THE PROPRIETOR OF A LANDMARK PIZZERIA AND FORMER NEW YORK CITY FIREMAN HAS BEEN INVESTING IN THE HEALTH OF HIS COMMUNITY FOR DECADES, FROM RAISING MILLIONS FOR CHILDREN’S MEDICAL CARE TO PERSONALLY HANDING OUT PIZZAS AFTER SUPERSTORM SANDY
BY AMANDA McCOY • PHOTOS BY AMESSE PHOTOGRAPHY
As a kid growing up in Staten Island, Michael Burke spent countless afternoons inside the walls of his family’s Denino’s Pizzeria, a Port Richmond Avenue landmark famed for bubbling thin-crust pies and homemade Italian classics. The restaurant, which opened as a tavern in 1937, found its calling card when the founder’s son and second-genera- tion owner, Carlo Denino (Burke’s stepfather), made the fortuitous decision to introduce pizza in1951.
His crispy, thin-crust recipe would go on to rack up numerous awards over the next seven decades and nabbed shoutouts in top-tier publica- tions like the New York Times and Time Out (Denino’s has even been featured across the pond in British newspapers). In 2000, after nearly 50 years at the helm, Carlo passed away, but today, his legacy lives on- even beyond the slice.
“My stepfather was always a generous guy,” explained Burke, who, alongside his mother a siblings, immediately took over operations after Carlo’s passing. “If anyone needed something, he would give it and never expect it back.
Over the years, we started donating to local organiza- tions, and as we saw the families it directly impacted, we got even more involved. My stepfather taught me that if there’s anything extra leftover at the end of the day and you have the opportunity to help someone, why not do it.”
Following the example of his stepfather, Burke has always been galvanized to invest in his community. The Wagner College graduate served as a New York City fireman for 11 years and was active during the September 11 attacks. Then, when Superstorm Sandy devastated the Northeast in 2012, he immediately sprung to action, walking up and down Midland Avenue on the South Shore for the next several days to offer compli- mentary pizzas to anyone in need.
“We probably handed out 1,000 pizzas in different spots on the South Shore,” he recalled. “On the second or third day, I bumped into four friends, and we decided to start Staten Strong, and through it we raised hundreds of thousands of dollars for the community. We handed out food, Home Depot gift cards, and even generators to people who needed help. We were lucky to be able to help.”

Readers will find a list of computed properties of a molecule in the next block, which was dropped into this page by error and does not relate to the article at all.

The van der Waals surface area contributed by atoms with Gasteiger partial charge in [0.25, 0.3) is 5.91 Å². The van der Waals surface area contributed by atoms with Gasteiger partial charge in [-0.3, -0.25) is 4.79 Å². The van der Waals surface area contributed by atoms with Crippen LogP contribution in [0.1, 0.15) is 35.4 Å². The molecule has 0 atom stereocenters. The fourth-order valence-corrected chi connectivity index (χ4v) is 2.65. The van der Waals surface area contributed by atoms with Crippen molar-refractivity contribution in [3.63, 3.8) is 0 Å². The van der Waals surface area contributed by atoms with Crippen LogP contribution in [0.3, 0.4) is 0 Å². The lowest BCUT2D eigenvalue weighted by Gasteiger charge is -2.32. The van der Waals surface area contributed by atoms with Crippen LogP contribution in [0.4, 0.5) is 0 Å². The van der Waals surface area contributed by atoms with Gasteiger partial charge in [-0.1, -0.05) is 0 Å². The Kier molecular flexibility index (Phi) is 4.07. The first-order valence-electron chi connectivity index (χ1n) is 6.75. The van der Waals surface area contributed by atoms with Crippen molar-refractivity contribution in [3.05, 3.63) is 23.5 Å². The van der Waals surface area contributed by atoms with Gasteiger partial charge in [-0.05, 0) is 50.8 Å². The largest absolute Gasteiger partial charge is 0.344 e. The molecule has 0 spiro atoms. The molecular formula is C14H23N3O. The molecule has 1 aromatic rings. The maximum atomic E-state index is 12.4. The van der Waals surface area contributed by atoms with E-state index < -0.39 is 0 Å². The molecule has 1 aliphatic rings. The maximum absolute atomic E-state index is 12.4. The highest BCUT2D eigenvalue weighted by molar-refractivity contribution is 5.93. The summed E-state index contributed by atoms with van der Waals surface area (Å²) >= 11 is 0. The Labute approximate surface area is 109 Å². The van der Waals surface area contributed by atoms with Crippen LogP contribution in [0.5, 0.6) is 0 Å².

Today, the born-and- raised Staten Islander is involved with several charitable organizations in the borough and regularly hosts fundrais- ing events at the pizzeria. He serves on the board of the Emergency Children’s Help Organization (ECHO), a local nonprofit that provides financial assistance to children experiencing medical or living emergencies. He’s an ardent supporter of the Kids for Kids Foundation, a community initiative that raises funds for different organizations that support children and families struggling with medical challenges. Last year, Kids for Kids raised $2 million for St. Jude Children’s Hospital, and just this month, Burke and his team hosted an indoor cornhole tournament for St. Jude, garnering more than $200,000 for the hospital.
“I recently got to visit St. Jude, and it was so incredible to get to see the faces we are helping,” said Burke. “Each and every kid was smiling, which was so inspiring because I thought the opposite would be true. They are smiling because their families were with them, and there’s no financial worries on the parents. They were running around playing, laughing, and having fun with other kids, and that’s what makes it worth it for me.” Burke’s work with Kids for Kids eventually connected him with Staten Island University Hospital, and he began hosting events at Denino’s to raise money and awareness for SIUH’s Children’s Cancer Center. After several successful events, he was asked to join the SIUH Board this year. “I’m thrilled to get more involved with SIUH,” said Burke. “Staten Island has a bit of a stigma that when people need something, say a big medical procedure, they have to leave the borough to go into the city, but there are so many services available here that people just don’t know exist. We have exceptional doctors right here in our backyard. We are working to build an even better system here, and to create awareness in our community so Staten Islanders know what’s available to them. These incredible programs would be lost if we can’t fund them, so that’s why I wanted to get involved and do my part.”
And like Carlo before him, Burke is passing his passion for philanthropy onto his children. They serve on the junior committee of Kids for Kids and are actively involved in local endeavors, from selling T-shirts to hosting tournaments, all to support St. Jude.
“A couple months ago, we started a monthly donation for ECHO,” added Burke. “It’s only $25 a month, but people don’t realize how much that adds up. If millions of people would give just $25 each month, imagine the difference we could make.”